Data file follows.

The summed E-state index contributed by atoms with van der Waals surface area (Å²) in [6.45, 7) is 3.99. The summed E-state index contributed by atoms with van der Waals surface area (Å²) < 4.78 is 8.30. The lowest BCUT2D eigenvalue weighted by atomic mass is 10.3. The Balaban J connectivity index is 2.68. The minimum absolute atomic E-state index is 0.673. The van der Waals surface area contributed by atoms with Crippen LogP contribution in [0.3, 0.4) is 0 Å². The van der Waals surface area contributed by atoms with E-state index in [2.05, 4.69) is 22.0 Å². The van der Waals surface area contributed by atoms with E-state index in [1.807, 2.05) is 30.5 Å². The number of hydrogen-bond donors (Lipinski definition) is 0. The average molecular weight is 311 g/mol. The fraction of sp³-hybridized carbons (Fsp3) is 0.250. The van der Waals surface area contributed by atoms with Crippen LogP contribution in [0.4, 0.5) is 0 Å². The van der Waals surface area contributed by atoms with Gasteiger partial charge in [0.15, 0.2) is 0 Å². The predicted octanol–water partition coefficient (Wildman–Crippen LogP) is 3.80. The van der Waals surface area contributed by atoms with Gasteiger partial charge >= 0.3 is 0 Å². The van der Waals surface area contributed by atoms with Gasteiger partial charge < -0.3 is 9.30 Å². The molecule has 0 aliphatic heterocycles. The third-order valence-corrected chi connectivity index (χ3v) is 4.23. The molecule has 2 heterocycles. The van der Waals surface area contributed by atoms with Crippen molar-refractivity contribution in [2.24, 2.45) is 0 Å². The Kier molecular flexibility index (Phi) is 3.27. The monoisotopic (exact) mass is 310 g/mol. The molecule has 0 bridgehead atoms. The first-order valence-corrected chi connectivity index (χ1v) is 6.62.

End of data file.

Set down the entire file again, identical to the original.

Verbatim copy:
The summed E-state index contributed by atoms with van der Waals surface area (Å²) in [6.45, 7) is 3.99. The summed E-state index contributed by atoms with van der Waals surface area (Å²) < 4.78 is 8.30. The lowest BCUT2D eigenvalue weighted by atomic mass is 10.3. The Balaban J connectivity index is 2.68. The minimum absolute atomic E-state index is 0.673. The van der Waals surface area contributed by atoms with Crippen LogP contribution in [0.3, 0.4) is 0 Å². The van der Waals surface area contributed by atoms with E-state index in [2.05, 4.69) is 22.0 Å². The van der Waals surface area contributed by atoms with E-state index in [1.807, 2.05) is 30.5 Å². The number of hydrogen-bond donors (Lipinski definition) is 0. The average molecular weight is 311 g/mol. The fraction of sp³-hybridized carbons (Fsp3) is 0.250. The van der Waals surface area contributed by atoms with Crippen LogP contribution in [0.4, 0.5) is 0 Å². The van der Waals surface area contributed by atoms with Gasteiger partial charge in [0.15, 0.2) is 0 Å². The predicted octanol–water partition coefficient (Wildman–Crippen LogP) is 3.80. The van der Waals surface area contributed by atoms with Gasteiger partial charge >= 0.3 is 0 Å². The van der Waals surface area contributed by atoms with Gasteiger partial charge < -0.3 is 9.30 Å². The molecule has 0 aliphatic heterocycles. The third-order valence-corrected chi connectivity index (χ3v) is 4.23. The molecule has 2 heterocycles. The van der Waals surface area contributed by atoms with Crippen molar-refractivity contribution in [2.24, 2.45) is 0 Å². The Kier molecular flexibility index (Phi) is 3.27. The monoisotopic (exact) mass is 310 g/mol. The molecule has 0 bridgehead atoms. The first-order valence-corrected chi connectivity index (χ1v) is 6.62.